Skip to main content

Digital Health for Patients With Multiple Myeloma: An Unmet Need

Publication: JCO Clinical Cancer Informatics

Abstract

Multiple myeloma (MM) is associated with the highest symptom burden and lowest health-related quality of life (HRQoL) among patients with hematologic malignancies. HRQoL in MM is heterogeneous, varying over the course of disease, with the highest burden at diagnosis and relapse. Patients with MM are increasingly being treated with oral maintenance medications at home. As a result, longitudinal monitoring of medication adherence and patient-reported outcomes, including HRQoL, could inform on disease status, therapeutic tolerability, and satisfaction with care. Digital health technologies, including telemedicine, mobile health, and wearable devices, are poised to become an integral part of modern health care, in part due to the surge in telemedicine necessitated by the COVID-19 pandemic. Although the literature has many reports on the use of digital health technologies in other types of cancers, fewer studies report on their application to MM. In the current narrative review, we survey the applications of digital health for MM. Although there is evidence that some are associated with improved health outcomes, challenges exist that must be met to ensure more widespread adoption. These include the need for increased awareness by patients and health care providers, lack of access by the typical older patient with MM, absence of randomized clinical trials, and low integration with current workflows such as electronic health records. Following our summary of technologies that could benefit patients with MM, we end by describing our vision for how they can be integrated into each phase of the patient journey.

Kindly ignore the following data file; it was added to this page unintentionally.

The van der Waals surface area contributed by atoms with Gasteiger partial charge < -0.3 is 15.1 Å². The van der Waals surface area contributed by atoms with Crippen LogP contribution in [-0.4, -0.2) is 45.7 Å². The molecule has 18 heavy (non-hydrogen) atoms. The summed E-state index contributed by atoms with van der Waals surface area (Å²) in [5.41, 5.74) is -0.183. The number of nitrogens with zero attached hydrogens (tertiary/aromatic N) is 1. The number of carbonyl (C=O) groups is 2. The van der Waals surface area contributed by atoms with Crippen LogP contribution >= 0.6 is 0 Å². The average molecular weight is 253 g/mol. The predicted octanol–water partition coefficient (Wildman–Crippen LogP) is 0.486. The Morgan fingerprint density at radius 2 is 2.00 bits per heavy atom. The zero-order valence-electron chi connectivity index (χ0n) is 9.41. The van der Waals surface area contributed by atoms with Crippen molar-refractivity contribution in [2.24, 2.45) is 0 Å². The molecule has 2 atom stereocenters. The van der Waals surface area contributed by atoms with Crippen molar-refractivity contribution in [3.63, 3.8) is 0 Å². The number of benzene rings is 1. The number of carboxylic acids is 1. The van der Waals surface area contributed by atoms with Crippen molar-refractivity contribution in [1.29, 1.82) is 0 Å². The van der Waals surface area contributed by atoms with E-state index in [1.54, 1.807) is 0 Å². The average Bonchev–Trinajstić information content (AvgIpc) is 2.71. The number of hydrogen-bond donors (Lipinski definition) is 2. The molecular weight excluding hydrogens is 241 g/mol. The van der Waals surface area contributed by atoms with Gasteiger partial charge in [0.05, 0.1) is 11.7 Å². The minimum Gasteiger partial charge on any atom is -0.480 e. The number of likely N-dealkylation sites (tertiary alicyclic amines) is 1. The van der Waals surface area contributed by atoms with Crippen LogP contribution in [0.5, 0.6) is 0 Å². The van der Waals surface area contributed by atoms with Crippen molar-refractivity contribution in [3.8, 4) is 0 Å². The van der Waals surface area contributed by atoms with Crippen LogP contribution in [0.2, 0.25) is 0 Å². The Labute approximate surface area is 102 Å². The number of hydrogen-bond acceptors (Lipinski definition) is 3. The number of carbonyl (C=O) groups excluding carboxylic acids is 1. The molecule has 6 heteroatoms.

Introduction

This year, multiple myeloma (MM) will be diagnosed in approximately 35,000 people in the United States and an estimated 176,000 people worldwide, resulting in considerable morbidity and mortality.1,2 Between 1990 and 2016, the incidence of MM increased 126% and deaths because of MM increased 94% despite the adoption of new therapies affording longer survival.3,4 An aging global demographic appears to be the factor most responsible for increasing incidence.3 The median age of patients at diagnosis is 69 years, with the greatest incidence among adults age 65-74 years.5 The SEER Program's database shows that 63% of new cases diagnosed in 2013-2017 occurred in those age > 65 years.5